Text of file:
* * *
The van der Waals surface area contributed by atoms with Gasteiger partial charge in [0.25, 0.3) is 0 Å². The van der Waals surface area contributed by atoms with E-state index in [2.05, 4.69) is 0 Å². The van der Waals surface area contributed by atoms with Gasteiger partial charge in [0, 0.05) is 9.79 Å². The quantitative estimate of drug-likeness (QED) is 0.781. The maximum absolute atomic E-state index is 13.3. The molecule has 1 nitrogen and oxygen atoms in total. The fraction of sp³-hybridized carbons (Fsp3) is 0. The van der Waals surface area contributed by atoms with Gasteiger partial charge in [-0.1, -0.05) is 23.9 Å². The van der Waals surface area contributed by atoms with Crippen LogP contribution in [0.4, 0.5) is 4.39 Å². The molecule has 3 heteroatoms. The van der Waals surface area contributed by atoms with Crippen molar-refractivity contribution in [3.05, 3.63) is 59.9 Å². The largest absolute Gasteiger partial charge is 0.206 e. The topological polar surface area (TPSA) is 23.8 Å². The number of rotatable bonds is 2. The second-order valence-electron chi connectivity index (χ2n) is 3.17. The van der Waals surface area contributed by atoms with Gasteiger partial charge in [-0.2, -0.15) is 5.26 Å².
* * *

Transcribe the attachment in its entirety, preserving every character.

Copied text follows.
The van der Waals surface area contributed by atoms with Gasteiger partial charge in [0.25, 0.3) is 0 Å². The van der Waals surface area contributed by atoms with E-state index in [2.05, 4.69) is 0 Å². The van der Waals surface area contributed by atoms with Gasteiger partial charge in [0, 0.05) is 9.79 Å². The quantitative estimate of drug-likeness (QED) is 0.781. The maximum absolute atomic E-state index is 13.3. The molecule has 1 nitrogen and oxygen atoms in total. The fraction of sp³-hybridized carbons (Fsp3) is 0. The van der Waals surface area contributed by atoms with Gasteiger partial charge in [-0.1, -0.05) is 23.9 Å². The van der Waals surface area contributed by atoms with Crippen LogP contribution in [0.4, 0.5) is 4.39 Å². The molecule has 3 heteroatoms. The van der Waals surface area contributed by atoms with Crippen molar-refractivity contribution in [3.05, 3.63) is 59.9 Å². The largest absolute Gasteiger partial charge is 0.206 e. The topological polar surface area (TPSA) is 23.8 Å². The number of rotatable bonds is 2. The second-order valence-electron chi connectivity index (χ2n) is 3.17. The van der Waals surface area contributed by atoms with Gasteiger partial charge in [-0.2, -0.15) is 5.26 Å².